Presenting the Case Study: Some Foundations
- We are making a commitment to learn together through a combination of action-reflection-action and case-in-point learning.
- What happens in the Residency Program stays in the Residency Program.
- Focus on listening and developing your capacity to hear what is being discussed. A goal might be a balance of listening and speaking among the whole group. Roberta Gilbert in “Extraordinary Relationships” talks about integrated conversations—thought, feelings, relationships, content all together.
- During each case study presentation, the student presenting a case is given clarifying, challenging and supportive feedback regarding her or his ministry.
Prior to each presentation, a facilitator and a chaplain will be named for the session. The facilitator’s role will be to move the process along. The chaplain’s role will be to pray for the work of the group and the presenter.
It is the responsibility of each presenter to make the case study available to the class prior to the presentation; please send out only the case story and the issue(s) you have identified. Please use a case study from an event over a year ago that has concluded or been resolved. Names may be changed to further protect confidentiality. We will use a Residency Program Case Study Dropbox to make the case study available ahead of time. It is the responsibility of each student to read the case prior to its presentationat the monthly meeting.
Present the Case
- The presenter will prepare an outline of their case and present the content of the story. It is the facilitator’s job to track the time for each segment of the presentation. All group members will listen to the presentation without question or comment.
- Each member of the group will write down questions or insights during the presentation.
Clarify the Information
- Facilitator then opens questions up to the group for clarification.
- Reminder to ask meaningful questions, not just a search for the scoop. Such as, where are things unclear? What were the thoughts of the presenter? What does the presenter see as the things that he/she would like to focus on? Is there an unnamed issue or avoidance happening?
- Focus on clarifying. Avoid interpreting or processing.
Share Personal Wisdom
- Presenter becomes a silent observer. (Ask presenter to move to an area outside the circle of discussion and take notes, but do not participate in the discussion.)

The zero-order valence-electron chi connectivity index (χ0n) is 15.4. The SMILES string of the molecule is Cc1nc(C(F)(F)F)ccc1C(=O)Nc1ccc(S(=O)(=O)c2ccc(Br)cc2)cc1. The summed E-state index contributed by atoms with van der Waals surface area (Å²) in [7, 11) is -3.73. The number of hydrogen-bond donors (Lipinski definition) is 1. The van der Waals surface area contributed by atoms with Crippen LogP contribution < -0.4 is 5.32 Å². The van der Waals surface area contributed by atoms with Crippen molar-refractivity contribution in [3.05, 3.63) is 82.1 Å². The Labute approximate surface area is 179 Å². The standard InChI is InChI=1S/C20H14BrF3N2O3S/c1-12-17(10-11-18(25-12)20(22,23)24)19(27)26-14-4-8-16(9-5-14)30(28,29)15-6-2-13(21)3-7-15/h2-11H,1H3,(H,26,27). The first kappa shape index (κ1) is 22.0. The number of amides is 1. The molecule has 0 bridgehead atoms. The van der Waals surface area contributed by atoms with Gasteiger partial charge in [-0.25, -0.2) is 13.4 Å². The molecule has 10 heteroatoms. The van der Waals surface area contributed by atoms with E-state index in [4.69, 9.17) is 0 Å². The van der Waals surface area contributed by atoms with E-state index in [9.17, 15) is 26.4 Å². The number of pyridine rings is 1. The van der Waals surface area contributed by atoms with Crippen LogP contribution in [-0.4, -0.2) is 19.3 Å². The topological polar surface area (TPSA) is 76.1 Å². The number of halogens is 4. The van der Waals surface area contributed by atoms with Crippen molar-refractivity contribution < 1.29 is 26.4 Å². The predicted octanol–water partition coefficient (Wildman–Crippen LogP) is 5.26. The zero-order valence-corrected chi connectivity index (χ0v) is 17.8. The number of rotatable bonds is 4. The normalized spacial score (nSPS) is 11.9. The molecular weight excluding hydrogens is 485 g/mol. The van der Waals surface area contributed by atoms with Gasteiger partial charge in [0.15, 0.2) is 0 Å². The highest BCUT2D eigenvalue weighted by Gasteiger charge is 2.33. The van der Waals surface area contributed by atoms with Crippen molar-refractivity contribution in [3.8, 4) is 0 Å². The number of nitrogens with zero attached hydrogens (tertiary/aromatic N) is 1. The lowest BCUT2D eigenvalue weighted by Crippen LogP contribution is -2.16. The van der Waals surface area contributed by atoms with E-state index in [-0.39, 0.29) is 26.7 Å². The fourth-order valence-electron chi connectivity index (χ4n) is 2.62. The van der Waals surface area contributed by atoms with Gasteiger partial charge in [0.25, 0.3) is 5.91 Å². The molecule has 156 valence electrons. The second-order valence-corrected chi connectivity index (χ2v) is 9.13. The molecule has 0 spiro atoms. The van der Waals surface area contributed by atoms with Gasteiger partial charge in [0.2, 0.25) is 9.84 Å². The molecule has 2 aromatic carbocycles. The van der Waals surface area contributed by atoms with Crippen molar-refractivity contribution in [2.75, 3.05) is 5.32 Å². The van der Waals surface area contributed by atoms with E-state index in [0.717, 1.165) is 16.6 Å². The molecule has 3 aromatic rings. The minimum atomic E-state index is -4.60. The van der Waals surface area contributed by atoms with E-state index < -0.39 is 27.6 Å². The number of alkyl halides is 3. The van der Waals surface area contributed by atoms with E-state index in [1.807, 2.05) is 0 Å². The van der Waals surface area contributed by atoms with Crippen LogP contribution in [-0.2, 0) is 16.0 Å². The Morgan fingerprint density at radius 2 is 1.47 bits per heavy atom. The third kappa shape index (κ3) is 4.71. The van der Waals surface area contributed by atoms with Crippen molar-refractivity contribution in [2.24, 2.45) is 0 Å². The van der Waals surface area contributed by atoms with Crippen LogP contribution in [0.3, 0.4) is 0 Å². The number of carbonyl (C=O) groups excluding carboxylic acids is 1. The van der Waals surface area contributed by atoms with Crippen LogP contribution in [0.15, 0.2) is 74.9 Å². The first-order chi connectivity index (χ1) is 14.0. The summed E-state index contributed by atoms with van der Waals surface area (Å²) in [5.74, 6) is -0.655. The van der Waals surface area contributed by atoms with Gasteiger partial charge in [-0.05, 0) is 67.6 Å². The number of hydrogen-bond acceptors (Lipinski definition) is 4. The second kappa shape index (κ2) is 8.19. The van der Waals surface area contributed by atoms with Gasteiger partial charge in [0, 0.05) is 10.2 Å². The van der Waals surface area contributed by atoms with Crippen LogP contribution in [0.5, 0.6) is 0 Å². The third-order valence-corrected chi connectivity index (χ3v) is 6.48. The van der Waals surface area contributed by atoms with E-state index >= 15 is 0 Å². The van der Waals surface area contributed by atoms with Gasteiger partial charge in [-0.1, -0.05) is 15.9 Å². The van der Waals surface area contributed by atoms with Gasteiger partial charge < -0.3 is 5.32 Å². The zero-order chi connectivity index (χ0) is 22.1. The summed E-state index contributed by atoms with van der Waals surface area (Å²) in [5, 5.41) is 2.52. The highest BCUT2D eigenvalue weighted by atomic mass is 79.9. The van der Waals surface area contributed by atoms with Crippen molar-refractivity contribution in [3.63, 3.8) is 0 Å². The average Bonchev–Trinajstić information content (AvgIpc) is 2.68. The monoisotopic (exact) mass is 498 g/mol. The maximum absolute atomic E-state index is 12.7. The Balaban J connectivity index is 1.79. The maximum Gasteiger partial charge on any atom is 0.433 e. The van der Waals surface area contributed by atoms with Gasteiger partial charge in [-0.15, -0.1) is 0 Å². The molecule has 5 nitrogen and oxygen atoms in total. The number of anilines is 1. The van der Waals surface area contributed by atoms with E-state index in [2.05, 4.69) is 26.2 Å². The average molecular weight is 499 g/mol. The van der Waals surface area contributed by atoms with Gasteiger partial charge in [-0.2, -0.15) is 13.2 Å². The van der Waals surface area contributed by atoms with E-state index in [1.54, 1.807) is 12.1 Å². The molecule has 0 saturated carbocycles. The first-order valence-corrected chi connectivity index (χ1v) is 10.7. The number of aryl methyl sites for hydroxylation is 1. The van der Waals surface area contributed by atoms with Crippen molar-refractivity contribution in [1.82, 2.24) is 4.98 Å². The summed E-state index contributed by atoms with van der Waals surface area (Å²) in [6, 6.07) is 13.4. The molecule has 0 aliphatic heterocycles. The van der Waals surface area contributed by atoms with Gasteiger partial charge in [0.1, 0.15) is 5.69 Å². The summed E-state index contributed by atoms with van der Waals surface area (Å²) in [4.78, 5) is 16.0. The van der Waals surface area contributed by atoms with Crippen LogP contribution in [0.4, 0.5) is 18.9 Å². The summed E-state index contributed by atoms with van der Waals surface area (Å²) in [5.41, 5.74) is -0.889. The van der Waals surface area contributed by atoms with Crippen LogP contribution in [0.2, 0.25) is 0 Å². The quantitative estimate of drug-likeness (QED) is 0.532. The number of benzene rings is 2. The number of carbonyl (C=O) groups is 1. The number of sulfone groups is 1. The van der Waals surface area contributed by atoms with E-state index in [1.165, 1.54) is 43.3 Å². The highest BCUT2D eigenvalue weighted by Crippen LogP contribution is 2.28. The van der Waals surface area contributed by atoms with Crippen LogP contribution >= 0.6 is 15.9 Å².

- Group, with help of facilitator, determines the primary issue(s) for discussion. Other issues besides the issues(s) identified by the presenter may be used for discussion.
- Once the issues have been named, the group is asked to connect their own experience with the issues of the case, rather than to the story itself.
Claim Wisdom of the People of God
- Presenter joins in the discussion of the group
- The group then asks questions and shares insights that are explicitly theological and ethical, such as:
- How have people responded to similar situations involving the identified issue in other times and places?
- What Biblical story, image or principle comes to mind about this case? What challenge does the group
- observe and how might that represent God’s activity in some way?
Reflect on Presenter’s Ministry
- Reflect on the presenter’s ministry as shown in this case study.
- What areas of insight and identity can be affirmed? And where is there room for further growth?
Evaluate the Process
- Presenter shares with group what has been helpful.
- Group looks at its own process and gives feedback on how they listened to each other and participated in the session. Was there a challenge within the group? Any leadership undermined even within the group process? Was there any conflict? Misunderstanding? How could the process in this particular group be changed/helped?
*_Adapted from a case study process used in the “Pastor as Leader” course at Trinity Lutheran Seminary/Bexley Hall Seminary, Bexley OH; Professor Emlyn Ott, 2009_.